Non-Hodgkin’s Lymphoma – Non-Hodgkin Lymphoma

Non-Hodgkin's Lymphoma

What Is Non-Hodgkin’s Lymphoma?

Lymphocytes are white blood cells found in the lymph tissue and are responsible to fight infections. Lymph tissue dwells in several organs of the lymphatic system including lymph nodes and spleen. The cancer initiates from white blood cells known as B lymphocytes in the Non-Hodgkin’s Lymphoma. There are many subtypes of this lymphoma, the most common ones being follicular lymphoma and diffuse large B-cell lymphoma or DLBCL. Treating Non-Hodgkin’s Lymphoma on time is necessary to avoid serious health problems.

What Are The Symptoms Of Non-Hodgkin’s Lymphoma?

The symptoms may evolve depending on the area affected and the rapidity of cancer growth. Some common symptoms include:

  • Fever.
  • Swelling.
  • Abdominal pain.
  • Declining weight.
  • Intense sweating at night.
  • Weariness.
  • Coughing and difficulty in breathing.
  • Chest pain.
  • Lymph nodes in the neck or groin may swell.
  • Headache and personality change.

If one or a combination of these symptoms shows up, victims must consult a doctor without any delay.

What Causes Non-Hodgkin’s Lymphoma?

The factors that trigger Non-Hodgkin’s Lymphoma are unknown but it occurs when excess lymphocytes are produced in the lymph nodes. Generally, a regular life cycle of lymphocytes exist i.e. these white blood cells are produced and replaces the old lymphocytes that dies. During Non-Hodgkin’s Lymphoma, lymphocytes are produced abnormally and do not die resulting in an excess presence of lymphocytes in the lymph nodes. As a result, the area in which lymph node is affected swell. Now the cancer can either initiate from the B cells or the T cells. B cells tend to eliminate infectious particles by producing more antibodies while T cells tend to kill them directly. The type of cells affected is considered to determine its treatment.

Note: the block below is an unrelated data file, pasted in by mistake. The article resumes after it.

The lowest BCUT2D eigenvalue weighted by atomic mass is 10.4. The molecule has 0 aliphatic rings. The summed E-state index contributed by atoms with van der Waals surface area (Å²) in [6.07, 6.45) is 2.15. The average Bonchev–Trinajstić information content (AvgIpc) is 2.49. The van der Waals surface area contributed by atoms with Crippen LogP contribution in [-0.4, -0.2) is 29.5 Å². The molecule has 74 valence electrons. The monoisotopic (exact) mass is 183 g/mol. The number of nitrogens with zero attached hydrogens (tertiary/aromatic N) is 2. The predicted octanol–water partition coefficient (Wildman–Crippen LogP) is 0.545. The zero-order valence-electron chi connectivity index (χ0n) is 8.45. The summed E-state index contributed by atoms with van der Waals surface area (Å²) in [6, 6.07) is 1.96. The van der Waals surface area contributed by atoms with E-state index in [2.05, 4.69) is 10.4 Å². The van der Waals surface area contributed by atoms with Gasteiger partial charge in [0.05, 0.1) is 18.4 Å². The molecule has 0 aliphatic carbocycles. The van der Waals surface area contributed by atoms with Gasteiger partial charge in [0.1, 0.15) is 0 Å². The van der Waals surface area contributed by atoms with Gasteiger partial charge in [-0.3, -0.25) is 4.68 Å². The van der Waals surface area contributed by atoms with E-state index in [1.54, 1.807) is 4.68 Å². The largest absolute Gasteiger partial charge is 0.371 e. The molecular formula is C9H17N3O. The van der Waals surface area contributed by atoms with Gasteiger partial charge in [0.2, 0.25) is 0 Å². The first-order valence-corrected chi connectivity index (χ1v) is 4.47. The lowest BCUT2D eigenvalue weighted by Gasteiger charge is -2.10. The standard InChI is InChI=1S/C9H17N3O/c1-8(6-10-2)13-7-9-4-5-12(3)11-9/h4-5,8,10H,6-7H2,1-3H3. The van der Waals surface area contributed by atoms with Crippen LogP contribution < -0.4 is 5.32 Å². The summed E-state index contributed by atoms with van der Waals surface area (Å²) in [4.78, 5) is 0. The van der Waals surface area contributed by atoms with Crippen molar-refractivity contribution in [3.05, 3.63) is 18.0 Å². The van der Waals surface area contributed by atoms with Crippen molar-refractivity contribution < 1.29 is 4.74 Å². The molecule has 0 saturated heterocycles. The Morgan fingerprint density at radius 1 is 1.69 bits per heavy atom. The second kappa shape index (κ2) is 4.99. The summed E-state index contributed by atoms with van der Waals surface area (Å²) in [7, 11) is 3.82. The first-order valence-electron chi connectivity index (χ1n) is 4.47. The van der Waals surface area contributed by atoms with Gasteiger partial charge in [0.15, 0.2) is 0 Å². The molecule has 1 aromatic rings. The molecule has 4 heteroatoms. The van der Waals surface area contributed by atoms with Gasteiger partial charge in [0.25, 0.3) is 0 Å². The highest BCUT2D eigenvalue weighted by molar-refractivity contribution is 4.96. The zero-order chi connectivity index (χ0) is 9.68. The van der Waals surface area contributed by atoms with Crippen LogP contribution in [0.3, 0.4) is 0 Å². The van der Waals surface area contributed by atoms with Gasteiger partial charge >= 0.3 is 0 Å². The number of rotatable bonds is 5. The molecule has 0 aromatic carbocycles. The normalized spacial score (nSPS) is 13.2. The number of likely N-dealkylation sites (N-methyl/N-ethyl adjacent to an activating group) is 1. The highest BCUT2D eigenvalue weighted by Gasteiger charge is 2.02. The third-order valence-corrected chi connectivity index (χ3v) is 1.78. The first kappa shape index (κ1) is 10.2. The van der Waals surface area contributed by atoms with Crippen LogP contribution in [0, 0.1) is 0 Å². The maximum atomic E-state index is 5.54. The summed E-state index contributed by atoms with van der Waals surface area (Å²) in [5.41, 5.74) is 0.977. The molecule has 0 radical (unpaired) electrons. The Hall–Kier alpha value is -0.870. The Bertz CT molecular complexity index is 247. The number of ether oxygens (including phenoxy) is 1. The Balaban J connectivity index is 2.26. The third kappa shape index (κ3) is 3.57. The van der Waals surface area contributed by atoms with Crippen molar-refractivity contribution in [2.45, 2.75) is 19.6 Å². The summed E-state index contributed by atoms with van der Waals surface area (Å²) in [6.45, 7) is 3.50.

What Are The Risk Factors Of Non-Hodgkin’s Lymphoma?

There are four major factors that may increase risk of Non-Hodgkin’s Lymphoma. However, there are cases when people with these factors do not develop the disease. Factors include:

  • Chemicals.
  • Medications suppressing the immune system.
  • An age of 60 years or older.
  • Underlying infections or viruses such as HIV and Epstein-Barr virus.

How Is Non-Hodgkin’s Lymphoma Diagnosed?

The following tests and methods are used to diagnose Non-Hodgkin’s Lymphoma:

  • X-ray.
  • Magnetic resonance imaging or MRI.
  • Computerized tomography or CT scan.
  • Positron emission tomography or PET.
  • Urine test.
  • Blood tests.
  • Physical examination.
  • Bone marrow observation to locate cancer cells.
  • Sample of lymph node tissue.

How Is Non-Hodgkin’s Lymphoma Treated?

The treatment plan is created after determining the type and severity of the Non-Hodgkin’s Lymphoma. In cases where the cancer is indolent, treatment is not necessary for several years. Once diagnosed, however, indolent lymphoma needs regular check-ups to ensure the cancer does not spread too much. In other cases when symptoms evolve, the following methods might be helpful:

  • Transplantation of stem cells.
  • Chemotherapy to kill cancer cells.
  • Radiation therapy.
  • Medications to deliver radiation that eliminates cancer cells.
  • Medications to improve the immune system.

These treatments can help improve the symptoms of Non-Hodgkin’s Lymphoma.

 

By : Natural Health News

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